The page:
Reliability Demonstration Testing For Miniature DC Gearmotors
A DC gearmotor is an assembly of a brushed or brushless DC motor and gearbox that specifically fulfills an application’s torque, speed and efficiency requirements. Adding a gearhead to the motor reduces the output speed while simultaneously increasing the torque. Gearmotors play an important role in applications because they can achieve higher torque than an individual motor in a smaller diameter with additional length.
In addition to meeting torque, speed and efficiency requirements, reliability is a fourth crucial parameter. To this end, miniature motor suppliers must ensure their motors meet certain reliability targets — which is where Reliability Demonstration Testing comes in.
What is Reliability Demonstration Testing?
Reliability Demonstration Testing (RDT) verifies whether a product has met certain reliability requirements with a stated confidence level. This pass/fail test is usually performed at a system or product level, and the process can be divided into three stages:
- Planning. This stage involves setting the reliability goal and structuring the RDT. The next step is to select the distribution and acceleration models to calculate the sample size, test time and confidence level.
- Testing and monitoring. This stage involves performing the RDT and monitoring the gearmotor’s performance each day — e.g., measuring voltage, current, speed, temperature and performing visual inspections.
- Data analysis. This stage involves compiling the test data and writing a report based on the results. The report compares the achieved results to the goal and outlines how the data was calculated.
RDT can be completed under both the actual application conditions, as well under accelerated stress conditions. If the required time for the reliability target is very high, the accelerated life test method can shorten the test time for gearmotors using stresses like power, torque, speed and temperature.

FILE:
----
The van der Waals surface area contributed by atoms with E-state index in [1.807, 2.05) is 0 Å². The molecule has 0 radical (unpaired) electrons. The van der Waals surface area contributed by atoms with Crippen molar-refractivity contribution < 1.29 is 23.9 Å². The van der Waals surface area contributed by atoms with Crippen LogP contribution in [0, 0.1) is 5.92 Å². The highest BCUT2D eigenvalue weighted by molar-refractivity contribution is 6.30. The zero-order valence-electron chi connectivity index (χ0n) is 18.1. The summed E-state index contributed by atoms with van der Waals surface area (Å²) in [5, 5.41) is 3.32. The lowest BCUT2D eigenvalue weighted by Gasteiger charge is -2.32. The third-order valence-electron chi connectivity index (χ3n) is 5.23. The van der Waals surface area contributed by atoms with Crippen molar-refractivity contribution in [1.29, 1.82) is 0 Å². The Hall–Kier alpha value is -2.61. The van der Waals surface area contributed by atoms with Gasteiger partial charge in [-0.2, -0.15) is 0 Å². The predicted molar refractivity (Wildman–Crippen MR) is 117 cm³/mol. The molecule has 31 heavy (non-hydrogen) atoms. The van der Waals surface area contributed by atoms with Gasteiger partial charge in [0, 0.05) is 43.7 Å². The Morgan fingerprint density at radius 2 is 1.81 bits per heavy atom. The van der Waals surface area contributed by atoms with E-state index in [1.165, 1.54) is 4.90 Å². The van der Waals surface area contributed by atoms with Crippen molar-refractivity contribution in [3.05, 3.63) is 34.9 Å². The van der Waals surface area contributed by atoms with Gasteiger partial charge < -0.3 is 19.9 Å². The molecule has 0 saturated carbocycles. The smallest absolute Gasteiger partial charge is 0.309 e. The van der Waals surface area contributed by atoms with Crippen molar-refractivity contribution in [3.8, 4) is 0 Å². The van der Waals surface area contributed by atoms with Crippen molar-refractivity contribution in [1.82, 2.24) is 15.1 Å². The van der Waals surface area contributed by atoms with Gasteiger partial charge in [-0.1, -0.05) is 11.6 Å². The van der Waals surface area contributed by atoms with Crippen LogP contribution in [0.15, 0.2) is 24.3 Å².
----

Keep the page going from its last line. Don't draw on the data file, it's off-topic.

RDT in Practice
A medical device manufacturer developed an infusion system and engaged its motor supplier to validate the reliability of the DC gearmotor via RDT. In this case, the supplier needed to validate the B10 life — or time at which 10% of units in a population will fail — at a 95% confidence level. Since the required B10 life was significant at 10,000 hours, which is over a year of actual run time, the reliability engineer opted to perform the RDT in an accelerated manner.
After calculating the acceleration factor and test time using the parametric binomial method, the engineer executed the test plan. The engineer set up 10 gearmotors and test instruments on a test bench, along with a power supply, test fixtures, couplers, brakes, wiring harness, multimeter and torque gauge. The reliability engineer maintained the required torque level using hysteresis brakes and torque limiters, then performed functional tests on each motor prior to RDT.
During the RDT, the engineer recorded daily performance parameters, including voltage, current, speed and temperature. In this example, all 10 motors completed the required test time of 1,081 hours without failure, and no abnormalities were observed. Therefore, the test validated the required B10 life of 10,000 hours with a 95% confidence level.
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RDT can help us understand the target reliability of DC gearmotors in various applications. To explore this method in greater detail, including how it validated the medical infusion system, download our white paper.